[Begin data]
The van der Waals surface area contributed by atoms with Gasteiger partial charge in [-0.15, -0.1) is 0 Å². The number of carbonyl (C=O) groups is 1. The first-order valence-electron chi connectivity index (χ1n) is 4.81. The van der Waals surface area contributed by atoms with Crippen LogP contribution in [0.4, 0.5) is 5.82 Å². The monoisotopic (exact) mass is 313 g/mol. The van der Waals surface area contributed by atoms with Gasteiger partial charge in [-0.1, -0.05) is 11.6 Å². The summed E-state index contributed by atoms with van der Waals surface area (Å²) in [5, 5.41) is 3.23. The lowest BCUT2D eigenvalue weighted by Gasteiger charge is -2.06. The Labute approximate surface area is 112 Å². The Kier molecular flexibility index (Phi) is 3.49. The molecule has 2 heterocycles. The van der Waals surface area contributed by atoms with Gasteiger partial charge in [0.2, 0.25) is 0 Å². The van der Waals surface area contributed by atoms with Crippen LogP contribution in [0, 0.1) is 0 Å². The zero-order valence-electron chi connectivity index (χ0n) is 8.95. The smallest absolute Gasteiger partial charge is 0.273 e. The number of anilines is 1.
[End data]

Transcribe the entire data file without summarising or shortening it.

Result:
The van der Waals surface area contributed by atoms with Gasteiger partial charge in [-0.15, -0.1) is 0 Å². The number of carbonyl (C=O) groups is 1. The first-order valence-electron chi connectivity index (χ1n) is 4.81. The van der Waals surface area contributed by atoms with Crippen LogP contribution in [0.4, 0.5) is 5.82 Å². The monoisotopic (exact) mass is 313 g/mol. The van der Waals surface area contributed by atoms with Gasteiger partial charge in [-0.1, -0.05) is 11.6 Å². The summed E-state index contributed by atoms with van der Waals surface area (Å²) in [5, 5.41) is 3.23. The lowest BCUT2D eigenvalue weighted by Gasteiger charge is -2.06. The Labute approximate surface area is 112 Å². The Kier molecular flexibility index (Phi) is 3.49. The molecule has 2 heterocycles. The van der Waals surface area contributed by atoms with Gasteiger partial charge in [0.2, 0.25) is 0 Å². The van der Waals surface area contributed by atoms with Crippen LogP contribution in [0, 0.1) is 0 Å². The zero-order valence-electron chi connectivity index (χ0n) is 8.95. The smallest absolute Gasteiger partial charge is 0.273 e. The number of anilines is 1.